Author: Prof. Dr. med. Peter Altmeyer

All authors of this article

Last updated on: 29.10.2020

Dieser Artikel auf Deutsch


Azithromycinum PhEur, Azithromycinum monohydricum, Azithromycinum dihydricum; CAS 117772-70-0; CAS 121470-24-4

This section has been translated automatically.

Azithromycin is an antibiotic, chemically a glycoside, from the group of macrolides with antibacterial properties. It is structurally closely related to erythromycin A and belongs to the group of azalides. The molecular formula is: C38H72N2O12. Azithromycin is a white powder practically insoluble in water. In medicinal products it is present as azithromycin monohydrate or azithromycin dihydrate.

After oral application the bioavailability of azithromycin is approx. 37%. 2-3 hours after oral intake the maximum plasma concentration is reached. After oral administration azithromycin is widely distributed throughout the entire organism, whereby higher azithromycin concentrations are reached in the tissues than in plasma. The degradation takes place in the liver. The degradation products are excreted renally or via the intestine.

This section has been translated automatically.

5-6 h in the first 12 h, then about 50 h

Spectrum of action
This section has been translated automatically.

Actinobacillus actinomycetemcomitans, Bordetella spp., Borrelia burgdorferi, Campylobacter jejuni, Chlamydia, Corynebacterium diphtheriae, Eikenella corrodens, Entamoeba histolytica, Gardnerella vaginalis, Haemophilus spp, Helicobacter pylori, Legionella pneumophilia, Listeria monocytogenes, Moraxella catarrhalis, Mycobacterium avium intracellular complex, Mycoplasma pneumoniae, Neisseria, Staphylococcus spp., Streptococcus spp., Treponema pallidum, Toxoplasma gondii, Ureaplasma urealyticum.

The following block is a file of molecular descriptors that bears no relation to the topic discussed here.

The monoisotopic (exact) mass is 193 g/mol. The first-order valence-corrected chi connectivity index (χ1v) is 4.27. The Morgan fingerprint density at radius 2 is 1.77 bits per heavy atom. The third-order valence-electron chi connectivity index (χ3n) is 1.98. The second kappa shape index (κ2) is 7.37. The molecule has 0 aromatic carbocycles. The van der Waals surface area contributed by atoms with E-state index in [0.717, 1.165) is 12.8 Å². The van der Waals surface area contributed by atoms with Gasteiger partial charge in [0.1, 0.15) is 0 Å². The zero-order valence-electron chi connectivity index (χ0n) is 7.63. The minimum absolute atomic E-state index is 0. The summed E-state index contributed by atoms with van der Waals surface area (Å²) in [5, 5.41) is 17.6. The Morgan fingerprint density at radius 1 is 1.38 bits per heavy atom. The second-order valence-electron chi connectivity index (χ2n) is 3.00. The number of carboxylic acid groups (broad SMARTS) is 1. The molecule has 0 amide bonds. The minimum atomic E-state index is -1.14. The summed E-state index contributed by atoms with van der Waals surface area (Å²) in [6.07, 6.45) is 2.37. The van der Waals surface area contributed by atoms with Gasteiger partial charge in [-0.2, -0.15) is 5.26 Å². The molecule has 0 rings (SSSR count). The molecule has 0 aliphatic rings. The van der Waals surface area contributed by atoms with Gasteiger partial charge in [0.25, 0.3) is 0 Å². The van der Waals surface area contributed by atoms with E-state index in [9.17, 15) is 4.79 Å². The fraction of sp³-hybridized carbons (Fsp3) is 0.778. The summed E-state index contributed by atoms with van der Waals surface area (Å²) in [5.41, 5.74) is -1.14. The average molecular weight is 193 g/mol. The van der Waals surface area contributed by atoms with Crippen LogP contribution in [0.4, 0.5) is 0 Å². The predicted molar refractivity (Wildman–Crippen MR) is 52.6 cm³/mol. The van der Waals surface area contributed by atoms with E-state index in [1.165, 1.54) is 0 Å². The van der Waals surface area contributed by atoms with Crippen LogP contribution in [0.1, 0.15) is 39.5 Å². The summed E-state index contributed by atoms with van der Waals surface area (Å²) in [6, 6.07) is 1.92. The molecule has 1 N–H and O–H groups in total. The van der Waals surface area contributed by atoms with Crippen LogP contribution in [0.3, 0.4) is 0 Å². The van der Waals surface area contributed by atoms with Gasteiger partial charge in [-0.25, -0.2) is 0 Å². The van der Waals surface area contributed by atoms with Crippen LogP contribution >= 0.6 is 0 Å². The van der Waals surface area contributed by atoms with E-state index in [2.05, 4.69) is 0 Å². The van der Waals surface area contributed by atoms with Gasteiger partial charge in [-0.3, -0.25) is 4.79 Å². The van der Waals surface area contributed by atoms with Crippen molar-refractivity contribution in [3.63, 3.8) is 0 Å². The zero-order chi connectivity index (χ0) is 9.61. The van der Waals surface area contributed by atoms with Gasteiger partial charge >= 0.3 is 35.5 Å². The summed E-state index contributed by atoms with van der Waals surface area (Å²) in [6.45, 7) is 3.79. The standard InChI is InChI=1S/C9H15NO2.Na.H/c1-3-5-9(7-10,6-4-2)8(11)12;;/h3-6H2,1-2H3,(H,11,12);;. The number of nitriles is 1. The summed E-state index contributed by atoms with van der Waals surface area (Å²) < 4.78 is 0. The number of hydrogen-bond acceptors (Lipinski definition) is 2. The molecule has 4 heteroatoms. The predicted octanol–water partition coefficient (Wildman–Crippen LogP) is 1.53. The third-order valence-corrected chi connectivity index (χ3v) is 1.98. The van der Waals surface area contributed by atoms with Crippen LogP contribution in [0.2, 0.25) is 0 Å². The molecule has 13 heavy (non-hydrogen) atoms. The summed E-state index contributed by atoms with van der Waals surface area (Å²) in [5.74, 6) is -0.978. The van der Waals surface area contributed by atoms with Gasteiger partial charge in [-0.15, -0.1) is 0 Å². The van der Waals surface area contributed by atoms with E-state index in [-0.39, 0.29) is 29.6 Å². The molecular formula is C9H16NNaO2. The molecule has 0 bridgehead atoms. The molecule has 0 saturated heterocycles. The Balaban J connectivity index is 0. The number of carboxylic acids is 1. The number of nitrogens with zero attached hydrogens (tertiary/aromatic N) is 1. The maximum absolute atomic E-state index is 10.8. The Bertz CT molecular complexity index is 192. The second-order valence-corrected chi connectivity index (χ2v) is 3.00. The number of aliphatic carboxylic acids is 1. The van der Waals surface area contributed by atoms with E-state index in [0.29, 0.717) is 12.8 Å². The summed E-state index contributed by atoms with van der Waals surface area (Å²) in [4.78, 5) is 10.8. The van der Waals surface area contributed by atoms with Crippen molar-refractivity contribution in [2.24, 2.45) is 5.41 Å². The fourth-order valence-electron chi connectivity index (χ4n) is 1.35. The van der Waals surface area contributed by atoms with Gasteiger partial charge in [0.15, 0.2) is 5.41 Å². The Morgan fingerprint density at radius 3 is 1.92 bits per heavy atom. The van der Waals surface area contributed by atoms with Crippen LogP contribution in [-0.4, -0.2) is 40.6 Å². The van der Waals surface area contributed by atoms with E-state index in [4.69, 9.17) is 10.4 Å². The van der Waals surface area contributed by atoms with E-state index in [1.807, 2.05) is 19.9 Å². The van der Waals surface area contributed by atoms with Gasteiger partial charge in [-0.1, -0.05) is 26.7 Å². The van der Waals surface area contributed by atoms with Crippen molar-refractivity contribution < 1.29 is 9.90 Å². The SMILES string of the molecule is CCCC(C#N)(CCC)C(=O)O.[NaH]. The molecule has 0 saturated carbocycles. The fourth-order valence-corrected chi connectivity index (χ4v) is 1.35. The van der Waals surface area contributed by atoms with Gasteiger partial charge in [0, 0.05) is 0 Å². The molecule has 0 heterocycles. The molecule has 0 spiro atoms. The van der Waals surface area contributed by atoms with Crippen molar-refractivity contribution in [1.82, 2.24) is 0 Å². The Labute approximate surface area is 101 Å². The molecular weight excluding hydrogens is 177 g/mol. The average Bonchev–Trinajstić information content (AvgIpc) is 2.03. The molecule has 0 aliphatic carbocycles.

This section has been translated automatically.

Azithromycin is used to treat bacterial infectious diseases, including infections of the upper and lower respiratory tract, sinusitis, tonsillitis, pharyngitis, otitis media. Furthermore in skin infections and superinfected wounds, acute and chronic Borrelia infections, genital Chlamydia infections, infections with Neisseria gonorrhoeae (non multi-resistant strains). Furthermore, azithromycin is used for the prevention of intracellular Mycobacterium avium complex infections in HIV-infected persons.

Limited indication
This section has been translated automatically.

Liver dysfunction, severe renal insufficiency

Pregnancy/nursing period
This section has been translated automatically.

Azithromycin and pregnancy: There is a great deal of experience in the use of azithromycin during pregnancy. It has been shown that the active ingredient has no harmful effect on the fetus. Therefore azithromycin may be used during pregnancy and lactation.

Dosage and method of use
This section has been translated automatically.

  • Perorally: 500 mg on day 1 p.o., 250 mg from day 2 to 5 p.o. or 500 mg/day from day 1-3; sexually transmitted diseases: 1000 mg as ED p.o.
  • Intravenously: 500 mg once/day slowly i.v. (over 1-3 hours) for 2 days. Then peroral application for about 7 days.

Undesirable effects
This section has been translated automatically.

  • The most common adverse events associated with peroral azithromycin intake are gastrointestinal side effects. Common (≥ 1% to < 10%): diarrhea (rarely with dehydration), soft stools, dyspepsia, abdominal discomfort (pain, cramps), anorexia, nausea, vomiting. Occasionally (≥ 0.1% to < 1%): flatulence, neutropenia, thrombocytopenia, fatigue, headache, nervousness, paraesthesia, drowsiness, erythema, urticaria, photosensitivity. Rare (≥ 0.01% to < 0.1%): discoloration of the tongue, erythema multiforme, Stevens-Johnson syndrome , toxic epidermal necrolysis, angioedema and anaphylaxis. Very rare (< 0.01%): anaphylactic shock, sporadic with lethal outcome.